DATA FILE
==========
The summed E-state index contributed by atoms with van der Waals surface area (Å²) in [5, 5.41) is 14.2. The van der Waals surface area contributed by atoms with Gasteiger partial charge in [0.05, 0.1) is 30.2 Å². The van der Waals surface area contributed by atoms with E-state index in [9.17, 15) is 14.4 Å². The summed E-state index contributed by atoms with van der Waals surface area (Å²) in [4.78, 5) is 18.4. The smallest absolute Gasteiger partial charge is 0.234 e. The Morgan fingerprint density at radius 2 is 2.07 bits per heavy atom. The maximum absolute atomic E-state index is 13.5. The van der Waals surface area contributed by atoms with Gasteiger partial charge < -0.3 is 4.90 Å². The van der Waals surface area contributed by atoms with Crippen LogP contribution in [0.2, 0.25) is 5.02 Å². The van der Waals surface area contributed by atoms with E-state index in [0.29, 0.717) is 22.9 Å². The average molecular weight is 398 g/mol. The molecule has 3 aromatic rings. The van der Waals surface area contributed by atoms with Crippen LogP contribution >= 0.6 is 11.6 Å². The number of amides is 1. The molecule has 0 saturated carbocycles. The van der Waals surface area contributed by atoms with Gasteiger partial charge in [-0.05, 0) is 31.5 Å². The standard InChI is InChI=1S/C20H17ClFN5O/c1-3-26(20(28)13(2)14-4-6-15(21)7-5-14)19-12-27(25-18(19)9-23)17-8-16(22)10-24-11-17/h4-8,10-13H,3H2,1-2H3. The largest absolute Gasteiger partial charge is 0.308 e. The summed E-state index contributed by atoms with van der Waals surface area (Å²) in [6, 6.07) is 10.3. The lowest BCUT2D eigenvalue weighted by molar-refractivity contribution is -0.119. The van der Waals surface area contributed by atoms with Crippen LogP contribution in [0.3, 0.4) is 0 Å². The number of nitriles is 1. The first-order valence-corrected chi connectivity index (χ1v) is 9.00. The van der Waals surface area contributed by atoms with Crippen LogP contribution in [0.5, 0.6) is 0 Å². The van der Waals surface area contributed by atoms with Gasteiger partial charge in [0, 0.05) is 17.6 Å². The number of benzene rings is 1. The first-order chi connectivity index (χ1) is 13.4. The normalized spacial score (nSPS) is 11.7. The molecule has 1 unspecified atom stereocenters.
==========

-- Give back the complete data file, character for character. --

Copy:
The summed E-state index contributed by atoms with van der Waals surface area (Å²) in [5, 5.41) is 14.2. The van der Waals surface area contributed by atoms with Gasteiger partial charge in [0.05, 0.1) is 30.2 Å². The van der Waals surface area contributed by atoms with E-state index in [9.17, 15) is 14.4 Å². The summed E-state index contributed by atoms with van der Waals surface area (Å²) in [4.78, 5) is 18.4. The smallest absolute Gasteiger partial charge is 0.234 e. The Morgan fingerprint density at radius 2 is 2.07 bits per heavy atom. The maximum absolute atomic E-state index is 13.5. The van der Waals surface area contributed by atoms with Gasteiger partial charge < -0.3 is 4.90 Å². The van der Waals surface area contributed by atoms with Crippen LogP contribution in [0.2, 0.25) is 5.02 Å². The van der Waals surface area contributed by atoms with E-state index in [0.29, 0.717) is 22.9 Å². The average molecular weight is 398 g/mol. The molecule has 3 aromatic rings. The van der Waals surface area contributed by atoms with Crippen LogP contribution >= 0.6 is 11.6 Å². The number of amides is 1. The molecule has 0 saturated carbocycles. The van der Waals surface area contributed by atoms with Gasteiger partial charge in [-0.05, 0) is 31.5 Å². The standard InChI is InChI=1S/C20H17ClFN5O/c1-3-26(20(28)13(2)14-4-6-15(21)7-5-14)19-12-27(25-18(19)9-23)17-8-16(22)10-24-11-17/h4-8,10-13H,3H2,1-2H3. The largest absolute Gasteiger partial charge is 0.308 e. The summed E-state index contributed by atoms with van der Waals surface area (Å²) in [6, 6.07) is 10.3. The lowest BCUT2D eigenvalue weighted by molar-refractivity contribution is -0.119. The van der Waals surface area contributed by atoms with Crippen LogP contribution in [0.3, 0.4) is 0 Å². The number of nitriles is 1. The first-order valence-corrected chi connectivity index (χ1v) is 9.00. The van der Waals surface area contributed by atoms with Crippen LogP contribution in [0.5, 0.6) is 0 Å². The van der Waals surface area contributed by atoms with Gasteiger partial charge in [0, 0.05) is 17.6 Å². The number of benzene rings is 1. The first-order chi connectivity index (χ1) is 13.4. The normalized spacial score (nSPS) is 11.7. The molecule has 1 unspecified atom stereocenters.